Journalism and health

05. Cancer around the world /

In 2018, the number of people with cancer has reached 18.1 million while 9.6 million persons have died from it.

By 2040, the number of people with cancer will double and the biggest increases will be recorded in low-income or middle-income countries, where more than two thirds of the world’s cancer cases will be concentrated.

According to the World Health Organization, cancer is the cause of around 30% of premature deaths from non-communicable diseases in adults aged between 30 and 69.

The most common cancer is lung cancer (11.6% of all cancer cases), followed by breast cancer in women (11.6%), and colorectal cancer (10.2%).

Cancer that accounts for the largest number of deaths is lung cancer (18.4% of total deaths), followed by colorectal cancer (9.2%) and stomach cancer (8.2%).

The most common types of cancer differ from one country to another. Some forms of cancer, such as cervical cancer and Kaposi’s sarcoma – a cancer caused by the herpes virus – are the most common cancers in low-income countries, such West Africa, compared to countries with a high human development index.

The cancer death rate is calculated based on the number of people who survived cancer after getting it. There is a lack of equality in access to effective treatment against cancer, and this is manifested in the very high mortality rates in countries with a low development index, which is often caused by the late diagnosis of the disease and lack of treatment.

Today, we must set aside our preconceived notions about cancer, which has been described until now as ‘the disease of the rich’. In fact, cancer’s mortality rate in low-income or middle-income countries has currently reached 70% of the total deaths in these countries.

  • The issue of cancer raises several issues, including:
  • Prevention – Smoking and alcohol are among the main causes of cancer. Lung cancer is currently a global scourge.
  • Early detection and screening: Medical investigations of colorectal cancer and cervical cancer present major challenges in the whole world, especially in poor countries that have limited opportunities for benefiting from these tests.
  • Treatment: Access to surgical techniques, chemotherapy, or radiotherapy remains poor in many countries, which leads to an increase in mortality rates.
  • Palliative care: In most parts of the world, cancer is detected after the disease has reached an advanced stage. The only realistic option for treatment that is available to people with cancer is alleviating the pain and getting palliative care.

There are several issues that may get in the way of health journalists: How can they contribute to the prevention without patronising anyone and in a way that maintains respect for the beliefs of each individual? How do they carry out their job of presenting news without being excessively pessimistic?

How do they report the progress of the treatment without being excessively optimistic? Finally, how do they take into account the local highlights when the news focuses most often on the West?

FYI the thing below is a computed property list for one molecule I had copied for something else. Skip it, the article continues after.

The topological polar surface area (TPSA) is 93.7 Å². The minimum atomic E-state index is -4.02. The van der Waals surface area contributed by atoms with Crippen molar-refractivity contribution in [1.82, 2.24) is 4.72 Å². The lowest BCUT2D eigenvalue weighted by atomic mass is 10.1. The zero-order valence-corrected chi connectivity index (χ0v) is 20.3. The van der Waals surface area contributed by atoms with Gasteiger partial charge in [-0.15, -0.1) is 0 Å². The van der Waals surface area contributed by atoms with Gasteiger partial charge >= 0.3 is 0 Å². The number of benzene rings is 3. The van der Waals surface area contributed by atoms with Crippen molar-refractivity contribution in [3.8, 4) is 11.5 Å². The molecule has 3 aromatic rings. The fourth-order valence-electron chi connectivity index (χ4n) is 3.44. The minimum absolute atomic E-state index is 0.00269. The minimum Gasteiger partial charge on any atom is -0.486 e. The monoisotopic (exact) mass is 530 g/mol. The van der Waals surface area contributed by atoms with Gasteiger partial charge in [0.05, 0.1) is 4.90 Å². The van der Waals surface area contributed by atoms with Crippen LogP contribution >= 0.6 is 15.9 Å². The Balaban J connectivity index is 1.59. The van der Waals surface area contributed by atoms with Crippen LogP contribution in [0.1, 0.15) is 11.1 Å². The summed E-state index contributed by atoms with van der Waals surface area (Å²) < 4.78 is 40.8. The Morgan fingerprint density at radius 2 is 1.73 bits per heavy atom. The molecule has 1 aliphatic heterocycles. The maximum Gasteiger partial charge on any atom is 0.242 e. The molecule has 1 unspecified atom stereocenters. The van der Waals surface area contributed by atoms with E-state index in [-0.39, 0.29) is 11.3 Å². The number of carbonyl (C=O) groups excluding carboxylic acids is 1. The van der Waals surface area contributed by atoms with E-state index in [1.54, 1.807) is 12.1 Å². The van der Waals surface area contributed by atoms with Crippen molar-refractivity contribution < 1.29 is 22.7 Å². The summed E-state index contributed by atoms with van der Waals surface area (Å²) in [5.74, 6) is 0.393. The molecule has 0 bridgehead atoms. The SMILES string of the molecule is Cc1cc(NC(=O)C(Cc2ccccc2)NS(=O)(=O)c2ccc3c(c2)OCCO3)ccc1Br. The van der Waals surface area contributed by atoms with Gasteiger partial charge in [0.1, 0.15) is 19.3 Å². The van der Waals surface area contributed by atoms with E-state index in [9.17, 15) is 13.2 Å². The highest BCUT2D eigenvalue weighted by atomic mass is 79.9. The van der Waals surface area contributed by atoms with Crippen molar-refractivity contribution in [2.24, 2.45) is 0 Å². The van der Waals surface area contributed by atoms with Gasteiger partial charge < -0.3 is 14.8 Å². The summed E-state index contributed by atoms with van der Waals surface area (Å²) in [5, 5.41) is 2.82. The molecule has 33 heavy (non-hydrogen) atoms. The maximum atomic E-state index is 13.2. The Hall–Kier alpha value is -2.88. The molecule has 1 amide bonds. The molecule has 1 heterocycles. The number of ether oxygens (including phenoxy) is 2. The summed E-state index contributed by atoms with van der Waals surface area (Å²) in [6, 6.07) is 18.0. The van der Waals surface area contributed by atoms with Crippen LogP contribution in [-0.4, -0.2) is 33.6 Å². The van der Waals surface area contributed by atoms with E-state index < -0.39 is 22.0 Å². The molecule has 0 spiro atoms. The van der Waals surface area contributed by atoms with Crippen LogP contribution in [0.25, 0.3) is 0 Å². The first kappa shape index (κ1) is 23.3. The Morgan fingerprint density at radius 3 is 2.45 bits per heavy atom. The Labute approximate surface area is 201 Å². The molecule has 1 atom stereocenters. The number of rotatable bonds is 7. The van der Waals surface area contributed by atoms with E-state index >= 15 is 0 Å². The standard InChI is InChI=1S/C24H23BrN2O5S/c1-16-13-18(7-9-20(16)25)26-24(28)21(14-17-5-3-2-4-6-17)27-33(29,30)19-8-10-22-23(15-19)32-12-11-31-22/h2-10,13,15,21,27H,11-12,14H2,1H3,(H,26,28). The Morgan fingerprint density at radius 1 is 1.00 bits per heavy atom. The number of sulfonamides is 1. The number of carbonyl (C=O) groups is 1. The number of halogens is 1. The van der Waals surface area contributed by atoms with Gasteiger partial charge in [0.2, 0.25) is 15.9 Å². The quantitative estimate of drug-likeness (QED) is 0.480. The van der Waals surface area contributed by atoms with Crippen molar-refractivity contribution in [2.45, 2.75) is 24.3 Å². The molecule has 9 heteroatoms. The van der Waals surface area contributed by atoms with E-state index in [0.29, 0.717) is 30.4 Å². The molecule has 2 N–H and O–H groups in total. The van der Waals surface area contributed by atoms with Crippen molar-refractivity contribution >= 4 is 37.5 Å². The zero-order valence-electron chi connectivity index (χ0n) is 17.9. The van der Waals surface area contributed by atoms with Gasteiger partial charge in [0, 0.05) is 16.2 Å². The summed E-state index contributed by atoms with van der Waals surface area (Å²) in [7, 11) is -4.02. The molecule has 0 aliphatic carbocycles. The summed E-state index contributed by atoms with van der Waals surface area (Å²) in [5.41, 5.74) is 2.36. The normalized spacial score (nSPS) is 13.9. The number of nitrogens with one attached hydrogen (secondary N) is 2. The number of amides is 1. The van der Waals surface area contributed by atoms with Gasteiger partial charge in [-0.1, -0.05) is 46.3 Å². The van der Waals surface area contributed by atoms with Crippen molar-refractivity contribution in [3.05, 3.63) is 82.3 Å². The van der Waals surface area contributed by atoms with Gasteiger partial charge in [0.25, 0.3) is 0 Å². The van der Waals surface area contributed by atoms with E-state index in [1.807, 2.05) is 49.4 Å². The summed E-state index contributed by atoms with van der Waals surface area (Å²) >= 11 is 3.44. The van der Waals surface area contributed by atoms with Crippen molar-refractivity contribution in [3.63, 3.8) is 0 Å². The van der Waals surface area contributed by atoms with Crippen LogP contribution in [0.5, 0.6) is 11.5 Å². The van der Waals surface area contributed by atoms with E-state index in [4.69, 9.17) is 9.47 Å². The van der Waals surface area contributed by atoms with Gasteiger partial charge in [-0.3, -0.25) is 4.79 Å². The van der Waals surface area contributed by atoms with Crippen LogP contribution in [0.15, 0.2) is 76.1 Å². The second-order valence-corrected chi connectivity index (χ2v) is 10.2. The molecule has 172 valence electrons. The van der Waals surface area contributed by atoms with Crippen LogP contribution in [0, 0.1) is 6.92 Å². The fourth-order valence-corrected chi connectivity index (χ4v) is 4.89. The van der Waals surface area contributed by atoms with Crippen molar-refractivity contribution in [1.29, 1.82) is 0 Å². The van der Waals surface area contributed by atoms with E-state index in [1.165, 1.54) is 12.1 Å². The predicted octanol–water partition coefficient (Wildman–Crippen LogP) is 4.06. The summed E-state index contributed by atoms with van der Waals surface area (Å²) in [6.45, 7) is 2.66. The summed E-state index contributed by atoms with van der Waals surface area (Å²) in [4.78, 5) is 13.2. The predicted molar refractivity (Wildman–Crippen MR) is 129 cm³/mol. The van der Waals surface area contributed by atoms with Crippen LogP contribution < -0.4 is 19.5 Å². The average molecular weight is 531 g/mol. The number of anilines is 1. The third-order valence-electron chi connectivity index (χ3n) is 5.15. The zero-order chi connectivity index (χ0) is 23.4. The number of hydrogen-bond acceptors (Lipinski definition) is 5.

Let us take a tour around the world to present some examples of local highlights.

Let’s start from China. This country is witnessing a terrifying increase in lung cancer rates, which has become a major health crisis.

Pollution, unhealthy food, and smoking are considered real scourges in China. About 50% of men smoke, and the rate of teenage and young adult smokers is continually rising.

To prevent smoking, a psychological and social approach should be adopted instead of the current mandatory and compulsory measures.

Let us head now to sub-Saharan Africa, where cancer affects mostly women aged between 45 and 55.

These women die of cancer types that other countries have managed to cure: breast cancer and cervical cancer. Why is this? On one hand, there are several high risk factors, related to toxic waste being discharged and to poor immunisation rates against the human papillomavirus (HPV).

On the other hand, late diagnosis of the disease lowers the chances of recovering. The explanation is quite simple: lack of medical facilities, lack of qualified health workers, high costs of treatment, and lack of information.

Let us finish our quick tour with the Middle East. There is a culture of shame and silence in these Muslim-majority countries where talking about cancer is still a social taboo.

What women fear specifically from this disease are the potential effects of removing the breast, especially their husbands abandoning them. There are many patients who isolate themselves and suffer from this illness in silence; they do not even tell their families about it.

Mortality rates in these countries are higher than in countries with a similar living standard. Thanks to the awareness campaigns in this field, such as the Global Pink Hijab Day, women have slowly but surely begun to break the silence about this subject.

Cancer is a very sensitive topic and it must be prevented and detected in a way that allows the respect of the cultural characteristics of each individual.

A CFI project in partnership with France Médias Monde

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